However, while many Dalit farmers continue to boycott auctions and gain what is rightfully theirs, there are still several emerging obstacles. Despite the gains of the movement, various factions exist within the village and conflicts emerge from allegiances to various political parties. Indeed, as Maya—one of the women’s movement leaders—speaks, there are sounds of music flowing in from the local “Jaggo”, a celebration by the “anti-Dalit” community, who are mainly farmers that side with upper castes in the village.
Packing hay. Punjab, India.
In addition, the enforcement of a law has brought changes to land use in the region. Just as the Dalit community anticipated, on January 25th, 2020, the government amended the law on common property lands. This change ensures that businesses and industries can now buy common property lands in Punjab and once again puts the livelihoods of Dalit cooperative farmers at risk.
In fact, many younger Dalits are now aspiring to regain their dignity in a caste-divided society by escaping from agriculture altogether. For example, Maya has daughters that have recently completed school and prefer to work in government jobs or continue studying, as opposed to working in agriculture.
There is a renewed sense of confidence among the women of the community as they gain autonomy in tilling land, procuring food, and avoiding the conflict with Jat farmers who ill-treated them.
Another upcoming challenge for the Dalit farmers is the news of the possible industrial takeover by Lakshmi Mittal, an industrialist who visited the region with plans to build a petrochemical plant in Sangrur District. This news is creating confusion among the farmers of the cooperative, who wonder what will happen to their gains on common property lands. It is a tense atmosphere; they fear that recently acquired lands will be handed over to the upcoming industrial park without their consent.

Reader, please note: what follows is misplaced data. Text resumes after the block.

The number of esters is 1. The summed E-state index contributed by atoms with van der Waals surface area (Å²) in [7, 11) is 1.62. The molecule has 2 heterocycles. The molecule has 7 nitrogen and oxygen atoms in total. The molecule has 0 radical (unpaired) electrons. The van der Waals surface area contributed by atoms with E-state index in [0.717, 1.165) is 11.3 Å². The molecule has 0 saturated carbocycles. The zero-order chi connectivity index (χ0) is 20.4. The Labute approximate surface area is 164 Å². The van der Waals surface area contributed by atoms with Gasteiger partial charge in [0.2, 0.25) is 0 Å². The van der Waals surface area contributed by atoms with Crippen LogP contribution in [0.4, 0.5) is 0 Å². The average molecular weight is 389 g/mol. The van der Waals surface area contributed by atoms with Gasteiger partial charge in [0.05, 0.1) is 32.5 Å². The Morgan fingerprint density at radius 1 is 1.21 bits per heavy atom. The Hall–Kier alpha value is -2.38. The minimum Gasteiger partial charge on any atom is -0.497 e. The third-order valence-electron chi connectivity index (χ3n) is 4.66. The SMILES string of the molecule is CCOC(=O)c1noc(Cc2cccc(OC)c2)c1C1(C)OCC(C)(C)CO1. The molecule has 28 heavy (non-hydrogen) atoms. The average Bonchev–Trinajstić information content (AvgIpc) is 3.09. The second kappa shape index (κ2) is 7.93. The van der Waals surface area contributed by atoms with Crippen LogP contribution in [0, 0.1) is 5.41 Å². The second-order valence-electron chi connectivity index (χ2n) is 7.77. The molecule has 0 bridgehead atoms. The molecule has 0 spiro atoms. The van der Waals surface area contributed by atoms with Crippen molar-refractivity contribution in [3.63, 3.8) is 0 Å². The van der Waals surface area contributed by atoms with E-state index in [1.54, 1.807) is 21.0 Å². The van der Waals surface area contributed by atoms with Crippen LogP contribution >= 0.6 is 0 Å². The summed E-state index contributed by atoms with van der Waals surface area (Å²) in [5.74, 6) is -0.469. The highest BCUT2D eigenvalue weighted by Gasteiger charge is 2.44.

In response to the industrialists, the residents of Balad Kalan signed a resolution saying that they would only hand over village lands that lie across the river. The river acts as a marker as they have to make the painful decision of which lands to give up to the industry. Despite this, the District Development PO, or local government official, stated that the farmers had already given their general consent to hand over land. The precedent set by industrial land takeovers in India has been to exclude local communities from their lands, rarely provide employment, and to torture and punish them for fighting for their rights or against environmental pollution, as corporations grab these lands and prioritize profits over the harmful effects of pollution from the industry.
Recently, the land movement demanded a 33-year lease on village common lands, which will ensure the future of coming generations. As Dalit women´s voices get stronger, and as they establish themselves through land cultivation, their movement resists.
Solidarity networks among Dalit women farmers arose from such shared experiences of humiliation from upper castes and challenges to obtain what is rightfully theirs. Not only did the gender and caste relations improve from solidarity and organized movement activity, but even in the face of new threats to their livelihoods, it has also given a renewed sense of hope around the future of agriculture and autonomy of farmers in the region.
In the interest of the farmers, all names have been changed or kept anonymous.
First published by Open Global Rights on 31 Mar. 2020